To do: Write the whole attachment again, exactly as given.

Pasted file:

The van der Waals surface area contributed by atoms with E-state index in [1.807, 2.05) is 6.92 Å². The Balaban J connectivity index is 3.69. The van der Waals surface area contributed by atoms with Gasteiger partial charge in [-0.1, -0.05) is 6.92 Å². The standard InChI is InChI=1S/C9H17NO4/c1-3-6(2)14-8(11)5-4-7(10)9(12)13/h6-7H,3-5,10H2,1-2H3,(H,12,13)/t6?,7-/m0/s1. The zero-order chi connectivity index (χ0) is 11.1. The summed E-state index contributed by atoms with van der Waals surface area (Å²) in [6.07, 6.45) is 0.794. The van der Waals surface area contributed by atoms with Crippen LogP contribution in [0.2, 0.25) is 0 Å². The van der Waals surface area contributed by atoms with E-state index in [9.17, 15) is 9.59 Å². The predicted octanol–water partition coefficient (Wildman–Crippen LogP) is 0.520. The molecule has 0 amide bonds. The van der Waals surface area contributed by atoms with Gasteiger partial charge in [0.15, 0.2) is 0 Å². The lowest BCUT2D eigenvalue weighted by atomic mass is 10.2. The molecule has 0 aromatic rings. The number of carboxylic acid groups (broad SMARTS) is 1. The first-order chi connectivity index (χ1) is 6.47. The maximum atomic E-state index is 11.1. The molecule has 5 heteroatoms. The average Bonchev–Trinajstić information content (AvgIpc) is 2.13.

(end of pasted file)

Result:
The van der Waals surface area contributed by atoms with E-state index in [1.807, 2.05) is 6.92 Å². The Balaban J connectivity index is 3.69. The van der Waals surface area contributed by atoms with Gasteiger partial charge in [-0.1, -0.05) is 6.92 Å². The standard InChI is InChI=1S/C9H17NO4/c1-3-6(2)14-8(11)5-4-7(10)9(12)13/h6-7H,3-5,10H2,1-2H3,(H,12,13)/t6?,7-/m0/s1. The zero-order chi connectivity index (χ0) is 11.1. The summed E-state index contributed by atoms with van der Waals surface area (Å²) in [6.07, 6.45) is 0.794. The van der Waals surface area contributed by atoms with Crippen LogP contribution in [0.2, 0.25) is 0 Å². The van der Waals surface area contributed by atoms with E-state index in [9.17, 15) is 9.59 Å². The predicted octanol–water partition coefficient (Wildman–Crippen LogP) is 0.520. The molecule has 0 amide bonds. The van der Waals surface area contributed by atoms with Gasteiger partial charge in [0.15, 0.2) is 0 Å². The lowest BCUT2D eigenvalue weighted by atomic mass is 10.2. The molecule has 0 aromatic rings. The number of carboxylic acid groups (broad SMARTS) is 1. The first-order chi connectivity index (χ1) is 6.47. The maximum atomic E-state index is 11.1. The molecule has 5 heteroatoms. The average Bonchev–Trinajstić information content (AvgIpc) is 2.13.